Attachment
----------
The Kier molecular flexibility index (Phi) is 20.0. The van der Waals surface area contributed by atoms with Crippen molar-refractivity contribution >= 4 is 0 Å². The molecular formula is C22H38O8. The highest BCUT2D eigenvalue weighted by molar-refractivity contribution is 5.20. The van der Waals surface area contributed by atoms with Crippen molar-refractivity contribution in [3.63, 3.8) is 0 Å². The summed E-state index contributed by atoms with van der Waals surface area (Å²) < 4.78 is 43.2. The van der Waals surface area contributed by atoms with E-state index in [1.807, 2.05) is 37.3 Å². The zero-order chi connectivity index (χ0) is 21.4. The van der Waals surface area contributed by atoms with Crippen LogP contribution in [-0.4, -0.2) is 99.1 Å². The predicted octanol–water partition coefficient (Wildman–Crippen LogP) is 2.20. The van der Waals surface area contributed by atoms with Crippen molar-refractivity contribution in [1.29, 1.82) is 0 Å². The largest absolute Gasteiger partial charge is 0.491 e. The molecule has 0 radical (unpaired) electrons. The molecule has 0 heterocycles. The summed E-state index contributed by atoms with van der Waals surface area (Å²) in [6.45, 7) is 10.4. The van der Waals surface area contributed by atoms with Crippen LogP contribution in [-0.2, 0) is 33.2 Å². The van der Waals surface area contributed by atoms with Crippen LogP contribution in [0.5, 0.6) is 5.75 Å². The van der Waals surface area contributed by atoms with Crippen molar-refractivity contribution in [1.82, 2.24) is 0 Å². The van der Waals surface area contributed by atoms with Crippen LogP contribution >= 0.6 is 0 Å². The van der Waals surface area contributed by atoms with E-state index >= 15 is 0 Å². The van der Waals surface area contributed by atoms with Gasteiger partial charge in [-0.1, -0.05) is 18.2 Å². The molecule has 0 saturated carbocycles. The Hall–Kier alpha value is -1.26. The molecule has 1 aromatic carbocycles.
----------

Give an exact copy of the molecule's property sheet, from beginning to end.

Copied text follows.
The Kier molecular flexibility index (Phi) is 20.0. The van der Waals surface area contributed by atoms with Crippen molar-refractivity contribution >= 4 is 0 Å². The molecular formula is C22H38O8. The highest BCUT2D eigenvalue weighted by molar-refractivity contribution is 5.20. The van der Waals surface area contributed by atoms with Crippen molar-refractivity contribution in [3.63, 3.8) is 0 Å². The summed E-state index contributed by atoms with van der Waals surface area (Å²) < 4.78 is 43.2. The van der Waals surface area contributed by atoms with E-state index in [1.807, 2.05) is 37.3 Å². The zero-order chi connectivity index (χ0) is 21.4. The van der Waals surface area contributed by atoms with Crippen LogP contribution in [-0.4, -0.2) is 99.1 Å². The predicted octanol–water partition coefficient (Wildman–Crippen LogP) is 2.20. The van der Waals surface area contributed by atoms with Crippen molar-refractivity contribution in [1.29, 1.82) is 0 Å². The largest absolute Gasteiger partial charge is 0.491 e. The molecule has 0 radical (unpaired) electrons. The molecule has 0 heterocycles. The summed E-state index contributed by atoms with van der Waals surface area (Å²) in [6.45, 7) is 10.4. The van der Waals surface area contributed by atoms with Crippen LogP contribution in [-0.2, 0) is 33.2 Å². The van der Waals surface area contributed by atoms with Crippen LogP contribution in [0.5, 0.6) is 5.75 Å². The van der Waals surface area contributed by atoms with Crippen molar-refractivity contribution in [1.82, 2.24) is 0 Å². The van der Waals surface area contributed by atoms with Crippen LogP contribution >= 0.6 is 0 Å². The van der Waals surface area contributed by atoms with E-state index >= 15 is 0 Å². The van der Waals surface area contributed by atoms with Gasteiger partial charge in [-0.1, -0.05) is 18.2 Å². The molecule has 0 saturated carbocycles. The Hall–Kier alpha value is -1.26. The molecule has 1 aromatic carbocycles.